The Convener: The matter was not in the programme for government.
The Government said what it said in July 2019, so we know what the answer is going to be. We would only be deferring our decision on whether we want to explore the matter further. My feeling is that the case has not been made for why the SPF, as a quasi-trade union, should fall within the remit of FOI legislation, unless we are arguing that all trade unions should be subject to FOI—I would argue that they should not be. Why would we be inconsistent? There are particular circumstances that have led to the current position in England and Wales, but my sense is that there is not an issue in Scotland.
Gail Ross (Deputy Convener) (Scottish National Party): I agree. The Government has made it quite clear what its policy is, and that is not going to change. I agree with Brian Whittle—as a committee, we cannot really take the petition forward.
Maurice Corry: I have not said that I disagree with that; I just wanted to play the devil’s advocate, because the petition raises an issue that needs to be given serious thought. I understand the reasons why the SPF was set up.
The Convener: The petition highlights the difference between the circumstances in England and Wales and those in Scotland, and it gives us an opportunity to reflect on the situation. However, my sense is that there is no pressure for such a change in Scotland. It would require broader discussion about how a staff association inside the police should operate if it is not to operate like a trade union, and I do not think the case has been made for such a change.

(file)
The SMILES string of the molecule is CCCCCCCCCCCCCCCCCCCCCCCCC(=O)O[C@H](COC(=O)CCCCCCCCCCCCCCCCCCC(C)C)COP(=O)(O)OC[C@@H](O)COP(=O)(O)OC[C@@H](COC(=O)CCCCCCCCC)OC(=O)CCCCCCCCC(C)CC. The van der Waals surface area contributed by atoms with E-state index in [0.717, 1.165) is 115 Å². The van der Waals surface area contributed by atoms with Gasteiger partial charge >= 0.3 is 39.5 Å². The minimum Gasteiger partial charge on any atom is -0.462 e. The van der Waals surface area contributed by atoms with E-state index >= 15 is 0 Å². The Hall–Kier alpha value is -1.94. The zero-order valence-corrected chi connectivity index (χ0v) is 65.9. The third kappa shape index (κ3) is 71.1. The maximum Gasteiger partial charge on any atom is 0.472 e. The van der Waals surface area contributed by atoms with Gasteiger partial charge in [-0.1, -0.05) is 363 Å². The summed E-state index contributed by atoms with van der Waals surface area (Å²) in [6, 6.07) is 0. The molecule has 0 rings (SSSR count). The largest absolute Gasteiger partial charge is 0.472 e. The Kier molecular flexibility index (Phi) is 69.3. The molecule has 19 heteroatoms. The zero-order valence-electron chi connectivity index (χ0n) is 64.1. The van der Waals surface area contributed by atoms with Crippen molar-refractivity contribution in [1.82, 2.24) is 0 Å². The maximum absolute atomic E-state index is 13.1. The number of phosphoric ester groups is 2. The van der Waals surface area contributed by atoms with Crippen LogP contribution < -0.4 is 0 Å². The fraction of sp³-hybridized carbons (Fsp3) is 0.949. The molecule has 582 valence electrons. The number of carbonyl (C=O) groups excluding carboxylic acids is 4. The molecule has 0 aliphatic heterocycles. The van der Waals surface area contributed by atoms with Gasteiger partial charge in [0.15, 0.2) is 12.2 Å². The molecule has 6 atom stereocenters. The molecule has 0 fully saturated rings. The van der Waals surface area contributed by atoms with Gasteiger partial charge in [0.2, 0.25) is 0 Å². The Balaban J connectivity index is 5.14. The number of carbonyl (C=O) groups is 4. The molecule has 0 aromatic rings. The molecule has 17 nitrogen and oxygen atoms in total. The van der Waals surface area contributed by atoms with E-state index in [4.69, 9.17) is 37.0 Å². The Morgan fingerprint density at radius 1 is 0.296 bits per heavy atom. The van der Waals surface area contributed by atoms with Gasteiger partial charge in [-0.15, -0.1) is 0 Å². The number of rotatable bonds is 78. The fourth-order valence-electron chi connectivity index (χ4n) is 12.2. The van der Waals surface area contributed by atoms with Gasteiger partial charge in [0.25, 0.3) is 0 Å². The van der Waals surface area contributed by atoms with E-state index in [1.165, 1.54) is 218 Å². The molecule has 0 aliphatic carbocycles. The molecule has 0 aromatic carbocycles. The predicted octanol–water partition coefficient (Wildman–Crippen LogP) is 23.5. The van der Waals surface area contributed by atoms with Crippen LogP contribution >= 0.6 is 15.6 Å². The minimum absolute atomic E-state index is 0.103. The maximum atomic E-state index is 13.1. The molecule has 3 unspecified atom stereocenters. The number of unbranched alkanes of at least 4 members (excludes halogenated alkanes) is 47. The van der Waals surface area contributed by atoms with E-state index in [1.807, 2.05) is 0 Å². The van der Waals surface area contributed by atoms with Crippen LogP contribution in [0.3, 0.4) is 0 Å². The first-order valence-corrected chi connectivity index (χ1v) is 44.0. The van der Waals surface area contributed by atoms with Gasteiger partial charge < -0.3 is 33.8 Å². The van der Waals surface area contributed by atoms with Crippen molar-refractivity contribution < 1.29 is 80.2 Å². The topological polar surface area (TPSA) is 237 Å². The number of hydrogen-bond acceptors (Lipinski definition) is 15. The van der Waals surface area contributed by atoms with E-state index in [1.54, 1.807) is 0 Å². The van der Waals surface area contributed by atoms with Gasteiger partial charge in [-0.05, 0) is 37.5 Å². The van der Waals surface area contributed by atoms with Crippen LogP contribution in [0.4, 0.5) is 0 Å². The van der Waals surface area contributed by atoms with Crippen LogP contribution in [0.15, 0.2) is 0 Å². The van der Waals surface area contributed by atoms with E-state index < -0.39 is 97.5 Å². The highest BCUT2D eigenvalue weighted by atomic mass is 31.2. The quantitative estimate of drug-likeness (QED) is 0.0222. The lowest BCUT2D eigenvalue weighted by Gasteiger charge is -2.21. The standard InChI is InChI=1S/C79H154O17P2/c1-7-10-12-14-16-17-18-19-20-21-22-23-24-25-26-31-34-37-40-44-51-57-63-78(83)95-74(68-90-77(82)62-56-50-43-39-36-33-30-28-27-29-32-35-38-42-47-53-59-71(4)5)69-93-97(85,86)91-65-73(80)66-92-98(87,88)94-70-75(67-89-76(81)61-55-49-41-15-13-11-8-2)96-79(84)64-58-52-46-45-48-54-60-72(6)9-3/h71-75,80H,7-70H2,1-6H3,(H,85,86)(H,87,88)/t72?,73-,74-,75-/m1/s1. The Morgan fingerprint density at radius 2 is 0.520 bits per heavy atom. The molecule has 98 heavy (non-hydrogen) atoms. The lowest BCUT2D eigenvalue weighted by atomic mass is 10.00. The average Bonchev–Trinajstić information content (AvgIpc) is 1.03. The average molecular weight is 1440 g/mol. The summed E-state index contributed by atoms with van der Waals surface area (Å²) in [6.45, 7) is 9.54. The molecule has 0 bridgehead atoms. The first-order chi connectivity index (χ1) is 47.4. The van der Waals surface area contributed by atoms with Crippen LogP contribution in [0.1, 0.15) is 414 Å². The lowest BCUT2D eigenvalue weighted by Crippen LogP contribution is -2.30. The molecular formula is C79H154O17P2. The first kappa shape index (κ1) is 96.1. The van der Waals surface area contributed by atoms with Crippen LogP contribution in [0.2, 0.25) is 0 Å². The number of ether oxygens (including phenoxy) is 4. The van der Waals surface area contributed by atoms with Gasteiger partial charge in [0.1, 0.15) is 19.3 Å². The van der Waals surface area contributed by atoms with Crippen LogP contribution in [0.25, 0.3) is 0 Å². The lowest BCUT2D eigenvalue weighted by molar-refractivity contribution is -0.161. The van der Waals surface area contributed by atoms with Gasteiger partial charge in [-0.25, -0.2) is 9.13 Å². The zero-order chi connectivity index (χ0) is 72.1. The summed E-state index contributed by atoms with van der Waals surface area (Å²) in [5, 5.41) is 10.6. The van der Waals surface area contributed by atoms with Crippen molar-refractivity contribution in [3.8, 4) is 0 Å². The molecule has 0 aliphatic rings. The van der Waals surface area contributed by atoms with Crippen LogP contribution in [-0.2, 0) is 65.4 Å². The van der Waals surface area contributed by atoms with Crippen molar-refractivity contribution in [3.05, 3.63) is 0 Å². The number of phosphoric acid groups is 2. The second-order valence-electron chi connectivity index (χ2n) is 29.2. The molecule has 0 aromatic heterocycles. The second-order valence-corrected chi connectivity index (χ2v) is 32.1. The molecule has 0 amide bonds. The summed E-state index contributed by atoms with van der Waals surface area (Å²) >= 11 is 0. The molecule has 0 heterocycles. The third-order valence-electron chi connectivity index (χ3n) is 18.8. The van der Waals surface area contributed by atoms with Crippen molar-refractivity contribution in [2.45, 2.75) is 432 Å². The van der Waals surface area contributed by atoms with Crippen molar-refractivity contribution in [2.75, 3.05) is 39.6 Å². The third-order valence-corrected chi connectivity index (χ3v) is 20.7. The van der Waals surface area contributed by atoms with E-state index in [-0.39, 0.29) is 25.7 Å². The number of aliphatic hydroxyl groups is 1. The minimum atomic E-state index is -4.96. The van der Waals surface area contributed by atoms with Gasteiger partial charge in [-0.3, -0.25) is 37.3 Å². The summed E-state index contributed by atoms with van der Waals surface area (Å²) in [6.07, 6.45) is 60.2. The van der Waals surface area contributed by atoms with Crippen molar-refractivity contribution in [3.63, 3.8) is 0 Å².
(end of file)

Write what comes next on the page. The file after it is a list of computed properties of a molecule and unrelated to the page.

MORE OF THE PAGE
My sense is that the committee agrees that we should close the petition under rule 15.7 of the standing orders, on the basis that the Scottish Government has confirmed very recently that it has no plans to make the Scottish Police Federation subject to freedom of information legislation.
Do members agree? Members indicated agreement.
Petition documents submitted by the petitioner, ex Police Officer Robert Brown – stated:
Elaine Smith MSP has made many representations on my behalf including writing to the various First Ministers, Justice Ministers, Lord Advocates, Police Complaints Commission, Strathclyde Police Authority, Police Investigation Review Commission, Strathclyde Police Federation and the Scottish Police Federation. Mrs Smith also lodged a number of parliamentary questions on my behalf including seeking clarification on the issue in July 2019 from the Cabinet Secretary for Justice and from the Scottish Parliament Information centre.